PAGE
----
Imatges de pàgina
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Safely through another week
Salvation! what a glorious plan
Sav'd by blood, I live to tell
Saviour, shine and cheer my soul
Saviour, visit thy plantation -
See Aaron, God's anointed priest
See! another year is gone
See, how rude winter's icy hand
See! the corn again in ear
See the gloomy gath'ring cloud-
See, the world for youth prepares
Shall men pretend to pleasure
Sight, hearing, feeling, taste, and
smell
Simon, beware! the Saviour said
Sin, when view'd by Scripture-light
Sinner, art thou still secure
Sinners, hear the Saviour's call
Sin enslav'd me many years
Sin has undone our wretched race
Some author (no great matter who)
Sometimes a light surprises
Son of God, thy people's shield -
Sov'reign grace has pow'r alone
Stop, poor sinner! stop and think
Strange and mysterious is my life
Supported by the word

·

·

Sweet was the time when first I felt Sweeter sounds than music knows

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- 327 -465

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662

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637 The castle of the human heart
The evils that beset our path
The kine unguided went ⚫
The Lord will happiness divine -

The Lord proclaims his grace abroad!
The lion that on Samson roar'd

504

656

626

356

639 546

Ten thousand talents once I ow'd
That was a wonder-working word.
That man no guard or weapon needs 360
The church a garden is
420
The God who once to Israel spoke - 479
The grass, and flow'rs which clothe
the field.

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493

500

532

565

571

499 505

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The Lord, our salvation and light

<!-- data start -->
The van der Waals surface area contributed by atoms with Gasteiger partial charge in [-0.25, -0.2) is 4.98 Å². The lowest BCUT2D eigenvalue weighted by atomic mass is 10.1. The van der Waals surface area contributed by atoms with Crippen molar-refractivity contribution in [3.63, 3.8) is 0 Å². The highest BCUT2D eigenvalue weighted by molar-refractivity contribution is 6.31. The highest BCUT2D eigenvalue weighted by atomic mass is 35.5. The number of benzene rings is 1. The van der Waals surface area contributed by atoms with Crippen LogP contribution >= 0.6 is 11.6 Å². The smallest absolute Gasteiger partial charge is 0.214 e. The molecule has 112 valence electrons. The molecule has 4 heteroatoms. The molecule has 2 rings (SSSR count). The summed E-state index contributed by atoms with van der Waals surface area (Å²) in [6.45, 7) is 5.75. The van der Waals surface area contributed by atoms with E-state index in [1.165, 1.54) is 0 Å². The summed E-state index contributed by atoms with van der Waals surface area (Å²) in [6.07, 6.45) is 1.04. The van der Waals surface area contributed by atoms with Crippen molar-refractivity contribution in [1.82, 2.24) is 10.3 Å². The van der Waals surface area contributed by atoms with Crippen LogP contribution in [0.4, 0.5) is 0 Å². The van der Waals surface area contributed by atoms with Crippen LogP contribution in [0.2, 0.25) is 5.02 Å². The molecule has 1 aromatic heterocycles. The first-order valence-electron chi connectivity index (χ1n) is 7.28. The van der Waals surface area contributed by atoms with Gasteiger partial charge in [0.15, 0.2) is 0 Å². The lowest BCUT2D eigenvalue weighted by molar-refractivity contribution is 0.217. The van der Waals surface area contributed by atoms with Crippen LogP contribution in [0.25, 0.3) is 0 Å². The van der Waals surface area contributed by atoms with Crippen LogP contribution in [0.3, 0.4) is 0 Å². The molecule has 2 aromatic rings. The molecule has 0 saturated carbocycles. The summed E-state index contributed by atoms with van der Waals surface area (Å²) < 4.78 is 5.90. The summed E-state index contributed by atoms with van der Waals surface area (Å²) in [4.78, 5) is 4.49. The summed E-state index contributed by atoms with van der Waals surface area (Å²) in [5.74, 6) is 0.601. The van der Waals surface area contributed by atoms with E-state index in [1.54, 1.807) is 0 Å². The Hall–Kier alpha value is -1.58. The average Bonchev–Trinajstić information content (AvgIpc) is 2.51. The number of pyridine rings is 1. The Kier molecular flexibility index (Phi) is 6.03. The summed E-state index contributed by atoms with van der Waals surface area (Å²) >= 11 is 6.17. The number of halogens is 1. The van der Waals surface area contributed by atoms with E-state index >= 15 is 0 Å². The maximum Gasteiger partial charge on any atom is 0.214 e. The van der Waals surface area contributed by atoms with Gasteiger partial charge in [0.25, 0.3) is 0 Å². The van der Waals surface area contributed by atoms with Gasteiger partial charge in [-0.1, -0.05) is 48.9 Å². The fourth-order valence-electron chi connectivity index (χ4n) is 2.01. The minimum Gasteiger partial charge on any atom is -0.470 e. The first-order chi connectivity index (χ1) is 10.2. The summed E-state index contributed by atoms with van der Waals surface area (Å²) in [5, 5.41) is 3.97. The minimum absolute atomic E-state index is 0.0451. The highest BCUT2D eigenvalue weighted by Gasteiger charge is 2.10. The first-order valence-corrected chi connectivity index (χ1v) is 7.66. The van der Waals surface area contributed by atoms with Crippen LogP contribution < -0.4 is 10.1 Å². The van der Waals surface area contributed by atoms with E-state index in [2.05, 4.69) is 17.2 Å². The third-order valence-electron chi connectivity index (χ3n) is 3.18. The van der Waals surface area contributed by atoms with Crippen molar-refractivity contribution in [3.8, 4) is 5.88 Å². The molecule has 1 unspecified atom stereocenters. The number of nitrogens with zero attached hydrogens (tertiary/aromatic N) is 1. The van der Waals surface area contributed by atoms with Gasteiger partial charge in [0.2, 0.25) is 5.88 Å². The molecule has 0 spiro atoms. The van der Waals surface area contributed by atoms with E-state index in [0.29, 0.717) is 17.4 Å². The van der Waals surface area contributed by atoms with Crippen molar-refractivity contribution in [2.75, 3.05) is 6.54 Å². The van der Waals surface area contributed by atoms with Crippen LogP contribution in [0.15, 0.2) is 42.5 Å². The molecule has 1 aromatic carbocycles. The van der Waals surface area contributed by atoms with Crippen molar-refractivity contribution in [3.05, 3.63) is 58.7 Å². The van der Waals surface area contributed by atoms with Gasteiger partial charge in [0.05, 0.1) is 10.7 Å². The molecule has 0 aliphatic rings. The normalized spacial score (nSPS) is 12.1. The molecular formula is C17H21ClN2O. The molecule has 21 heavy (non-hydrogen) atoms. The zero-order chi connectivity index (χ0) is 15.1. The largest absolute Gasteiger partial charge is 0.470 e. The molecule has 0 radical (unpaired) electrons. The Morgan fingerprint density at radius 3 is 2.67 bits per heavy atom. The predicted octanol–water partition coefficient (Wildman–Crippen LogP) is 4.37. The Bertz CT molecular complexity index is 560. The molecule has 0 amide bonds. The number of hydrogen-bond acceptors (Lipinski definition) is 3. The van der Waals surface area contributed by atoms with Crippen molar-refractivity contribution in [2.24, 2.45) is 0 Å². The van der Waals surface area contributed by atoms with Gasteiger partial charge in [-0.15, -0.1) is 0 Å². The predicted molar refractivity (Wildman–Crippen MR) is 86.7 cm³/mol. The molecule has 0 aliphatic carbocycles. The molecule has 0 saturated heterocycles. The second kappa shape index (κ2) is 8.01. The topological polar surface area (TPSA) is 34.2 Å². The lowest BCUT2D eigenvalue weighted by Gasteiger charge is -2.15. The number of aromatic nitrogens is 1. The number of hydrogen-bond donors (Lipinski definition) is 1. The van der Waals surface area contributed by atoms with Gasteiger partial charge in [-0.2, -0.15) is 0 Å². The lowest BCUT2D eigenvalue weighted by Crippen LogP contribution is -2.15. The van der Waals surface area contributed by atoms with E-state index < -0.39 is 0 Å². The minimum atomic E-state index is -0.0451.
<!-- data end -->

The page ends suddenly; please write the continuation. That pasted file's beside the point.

The Spirit breathes upon the word - 527
The gath'ring clouds, with aspect

616

426

647

573

574

635

474

670

621

389

428

570

450

386

dark

529

547

551

The book of nature open lies
The moon in silver glory shone
The moon has but a borrow'd light - 552
The ice and snow we lately saw -
The subtle spider often weaves -
The Saviour calls his people sheep - 560
The water stood like walls of brass- 563
The billows swell, the winds are high 589

555
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355

502

Page The Saviour hides his face! 595 The new-born child of Gospel grace 640 The Lord receives his highest praise 643 The wishes that the sluggard frames 649 The saints Immanuel's portion are 665 The peace which God alone reveals 666 The Father we adore - 667

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The saints should never be dismay'd 312 The Sbunamite, oppress'd with grief 475 The signs which God to Gibeon gave 332 The word of Christ, our Lord

453 There is a fountain fill'd with blood 392 This is the feast of heav'nly wine - 578 Though Jericho pleasantly stood · 348

Though in the outward church below 400
Though cloudy skies, and northern
blasts
Though troubles assail

494

313

Though the morn may be serene 497 Though small the drops of falling rain 554 Though sore beset with guilt and fear 603 Thus saith the Lord to Ephesus 457